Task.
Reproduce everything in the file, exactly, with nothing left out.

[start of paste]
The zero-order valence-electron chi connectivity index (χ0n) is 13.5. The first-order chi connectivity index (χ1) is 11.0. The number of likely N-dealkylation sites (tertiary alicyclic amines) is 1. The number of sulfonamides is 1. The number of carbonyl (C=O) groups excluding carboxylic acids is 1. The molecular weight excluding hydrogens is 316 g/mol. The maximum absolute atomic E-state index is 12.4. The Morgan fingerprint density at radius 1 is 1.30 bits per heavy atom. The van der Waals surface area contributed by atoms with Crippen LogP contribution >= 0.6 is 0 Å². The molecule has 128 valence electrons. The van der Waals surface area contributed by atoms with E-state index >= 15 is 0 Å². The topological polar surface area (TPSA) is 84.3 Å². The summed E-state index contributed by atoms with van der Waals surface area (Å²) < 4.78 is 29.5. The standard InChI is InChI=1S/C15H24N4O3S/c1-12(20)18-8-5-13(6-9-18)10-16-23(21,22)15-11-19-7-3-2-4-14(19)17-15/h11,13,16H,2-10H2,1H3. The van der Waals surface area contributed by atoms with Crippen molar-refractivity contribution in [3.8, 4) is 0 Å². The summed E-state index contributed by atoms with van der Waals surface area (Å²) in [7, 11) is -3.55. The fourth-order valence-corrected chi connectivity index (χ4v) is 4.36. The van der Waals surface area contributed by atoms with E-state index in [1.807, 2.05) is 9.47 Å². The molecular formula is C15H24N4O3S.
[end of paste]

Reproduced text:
The zero-order valence-electron chi connectivity index (χ0n) is 13.5. The first-order chi connectivity index (χ1) is 11.0. The number of likely N-dealkylation sites (tertiary alicyclic amines) is 1. The number of sulfonamides is 1. The number of carbonyl (C=O) groups excluding carboxylic acids is 1. The molecular weight excluding hydrogens is 316 g/mol. The maximum absolute atomic E-state index is 12.4. The Morgan fingerprint density at radius 1 is 1.30 bits per heavy atom. The van der Waals surface area contributed by atoms with Crippen LogP contribution >= 0.6 is 0 Å². The molecule has 128 valence electrons. The van der Waals surface area contributed by atoms with E-state index >= 15 is 0 Å². The topological polar surface area (TPSA) is 84.3 Å². The summed E-state index contributed by atoms with van der Waals surface area (Å²) < 4.78 is 29.5. The standard InChI is InChI=1S/C15H24N4O3S/c1-12(20)18-8-5-13(6-9-18)10-16-23(21,22)15-11-19-7-3-2-4-14(19)17-15/h11,13,16H,2-10H2,1H3. The van der Waals surface area contributed by atoms with Crippen molar-refractivity contribution in [3.8, 4) is 0 Å². The summed E-state index contributed by atoms with van der Waals surface area (Å²) in [7, 11) is -3.55. The fourth-order valence-corrected chi connectivity index (χ4v) is 4.36. The van der Waals surface area contributed by atoms with E-state index in [1.807, 2.05) is 9.47 Å². The molecular formula is C15H24N4O3S.